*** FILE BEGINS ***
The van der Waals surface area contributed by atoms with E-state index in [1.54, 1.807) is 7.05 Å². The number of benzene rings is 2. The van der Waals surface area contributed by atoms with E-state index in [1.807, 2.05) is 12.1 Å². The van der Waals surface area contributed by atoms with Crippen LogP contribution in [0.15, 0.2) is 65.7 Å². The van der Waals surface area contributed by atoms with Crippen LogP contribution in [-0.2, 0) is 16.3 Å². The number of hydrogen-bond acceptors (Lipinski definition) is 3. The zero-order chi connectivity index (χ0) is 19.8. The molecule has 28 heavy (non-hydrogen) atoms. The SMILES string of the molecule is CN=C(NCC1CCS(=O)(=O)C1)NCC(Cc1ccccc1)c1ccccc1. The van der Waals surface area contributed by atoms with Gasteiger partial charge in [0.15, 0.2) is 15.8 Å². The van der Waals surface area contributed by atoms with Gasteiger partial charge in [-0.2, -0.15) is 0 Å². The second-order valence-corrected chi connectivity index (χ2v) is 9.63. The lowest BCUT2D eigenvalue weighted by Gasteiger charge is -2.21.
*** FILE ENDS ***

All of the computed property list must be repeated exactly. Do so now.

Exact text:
The van der Waals surface area contributed by atoms with E-state index in [1.54, 1.807) is 7.05 Å². The number of benzene rings is 2. The van der Waals surface area contributed by atoms with E-state index in [1.807, 2.05) is 12.1 Å². The van der Waals surface area contributed by atoms with Crippen LogP contribution in [0.15, 0.2) is 65.7 Å². The van der Waals surface area contributed by atoms with Crippen LogP contribution in [-0.2, 0) is 16.3 Å². The number of hydrogen-bond acceptors (Lipinski definition) is 3. The zero-order chi connectivity index (χ0) is 19.8. The molecule has 28 heavy (non-hydrogen) atoms. The SMILES string of the molecule is CN=C(NCC1CCS(=O)(=O)C1)NCC(Cc1ccccc1)c1ccccc1. The van der Waals surface area contributed by atoms with Gasteiger partial charge in [0.15, 0.2) is 15.8 Å². The van der Waals surface area contributed by atoms with Gasteiger partial charge in [-0.2, -0.15) is 0 Å². The second-order valence-corrected chi connectivity index (χ2v) is 9.63. The lowest BCUT2D eigenvalue weighted by Gasteiger charge is -2.21.